Real estate: Rents fall across most capital cities in July
Rents across the combined capital cities fell by 0.3 per cent in July, with all cities falling except for Melbourne and Hobart, where rental rates are at record high levels.
Sydney is still the most expensive city to live in, with a median average weekly rent of $595, compared to a combined capital city median rent of $483, which came in at its lowest level since December 2015.
Combined capital city rental rates have fallen by 0.6 per cent over the past year, with CoreLogic observing that rents are continuing to decline at their fastest pace on record, based on data dating back to 1996.
"Housing supply, and subsequently rental supply, is continuing to rise and set to increase significantly over the coming years given the level of stock under construction," the report noted.
As growth in wages and the population continues to slow, it is unlikely we will see a turnaround in rental markets in the short term.
CoreLogic said the factors forcing rental rates lower include:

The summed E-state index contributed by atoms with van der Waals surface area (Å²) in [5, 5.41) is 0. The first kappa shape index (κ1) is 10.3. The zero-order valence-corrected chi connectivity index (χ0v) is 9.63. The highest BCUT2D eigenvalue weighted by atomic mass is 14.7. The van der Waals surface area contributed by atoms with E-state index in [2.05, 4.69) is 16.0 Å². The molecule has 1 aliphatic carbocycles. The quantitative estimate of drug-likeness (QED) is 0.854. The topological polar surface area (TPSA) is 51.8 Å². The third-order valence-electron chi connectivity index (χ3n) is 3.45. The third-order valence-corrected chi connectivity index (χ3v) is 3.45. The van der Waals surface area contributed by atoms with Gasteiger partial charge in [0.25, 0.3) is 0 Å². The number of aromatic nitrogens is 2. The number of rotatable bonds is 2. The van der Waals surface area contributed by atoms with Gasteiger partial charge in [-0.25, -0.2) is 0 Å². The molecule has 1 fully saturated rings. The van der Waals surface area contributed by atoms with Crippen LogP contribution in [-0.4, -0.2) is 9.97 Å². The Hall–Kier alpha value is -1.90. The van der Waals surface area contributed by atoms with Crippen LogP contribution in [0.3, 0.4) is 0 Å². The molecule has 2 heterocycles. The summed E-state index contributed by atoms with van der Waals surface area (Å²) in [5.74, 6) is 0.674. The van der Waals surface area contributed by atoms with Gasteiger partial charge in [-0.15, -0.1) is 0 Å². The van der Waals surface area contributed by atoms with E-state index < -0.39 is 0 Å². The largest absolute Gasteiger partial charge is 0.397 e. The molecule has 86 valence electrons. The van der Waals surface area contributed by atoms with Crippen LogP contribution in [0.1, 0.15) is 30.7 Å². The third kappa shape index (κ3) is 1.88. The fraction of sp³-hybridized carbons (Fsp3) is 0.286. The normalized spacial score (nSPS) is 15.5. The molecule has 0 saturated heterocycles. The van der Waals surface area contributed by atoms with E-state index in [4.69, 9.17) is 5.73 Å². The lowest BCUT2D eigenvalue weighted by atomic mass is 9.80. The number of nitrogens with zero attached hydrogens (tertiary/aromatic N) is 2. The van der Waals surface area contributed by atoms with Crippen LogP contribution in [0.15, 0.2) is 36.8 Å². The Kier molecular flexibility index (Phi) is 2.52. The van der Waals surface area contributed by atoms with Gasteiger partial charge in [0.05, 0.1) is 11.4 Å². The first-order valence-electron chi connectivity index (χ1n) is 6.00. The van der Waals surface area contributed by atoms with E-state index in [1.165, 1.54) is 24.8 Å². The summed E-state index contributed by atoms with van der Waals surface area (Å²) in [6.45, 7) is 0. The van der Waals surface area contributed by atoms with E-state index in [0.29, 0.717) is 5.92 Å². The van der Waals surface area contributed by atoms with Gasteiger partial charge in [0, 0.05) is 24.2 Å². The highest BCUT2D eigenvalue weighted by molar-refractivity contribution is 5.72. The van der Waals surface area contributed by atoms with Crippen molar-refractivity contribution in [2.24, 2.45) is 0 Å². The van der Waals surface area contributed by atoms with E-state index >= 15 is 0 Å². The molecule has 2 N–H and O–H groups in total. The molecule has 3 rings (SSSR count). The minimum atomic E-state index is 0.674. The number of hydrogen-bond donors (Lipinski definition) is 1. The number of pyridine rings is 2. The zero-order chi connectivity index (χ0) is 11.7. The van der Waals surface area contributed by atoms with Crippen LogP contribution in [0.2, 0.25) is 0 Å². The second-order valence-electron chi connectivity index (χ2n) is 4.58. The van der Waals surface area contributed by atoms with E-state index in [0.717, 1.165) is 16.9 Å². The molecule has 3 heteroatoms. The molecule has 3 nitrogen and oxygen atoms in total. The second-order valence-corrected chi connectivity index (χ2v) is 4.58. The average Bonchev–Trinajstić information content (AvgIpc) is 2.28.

The softest wages growth on record;
Relatively high levels of housing investment following recent record highs;
Historically high levels of new dwelling construction, and;
The slowing of population growth which creates less overall demand for housing.
It also warned older properties, particularly units, would be negatively affected as tenants seek high quality properties in newer buildings in central locations, especially if there is little difference in pricing.
CoreLogic noted that rental yields have remained at record lows in July and are expected to see a further reduction in the months ahead.
Renters will continue to have more choice and will likely be able to move into superior rental accommodation for similar or even lower costs.
"Over recent years, landlords haven't had much incentive to push yields higher due to low cost of debt and strong capital gains.
"However, with capital gains starting to slow, investors may place a renewed focus on maximising their rental returns, which could prove to be difficult given the already soft rental conditions and substantial ramp-up in housing supply."
The Reserve Bank cut rates earlier this month as economic and inflation forecasts remained little changed.
Australia's central bank also switched from using CoreLogic's home price data, arguing its figures overstated price growth in April and May due to a methodology change.
CoreLogic Rental Index results July
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Source: ABC News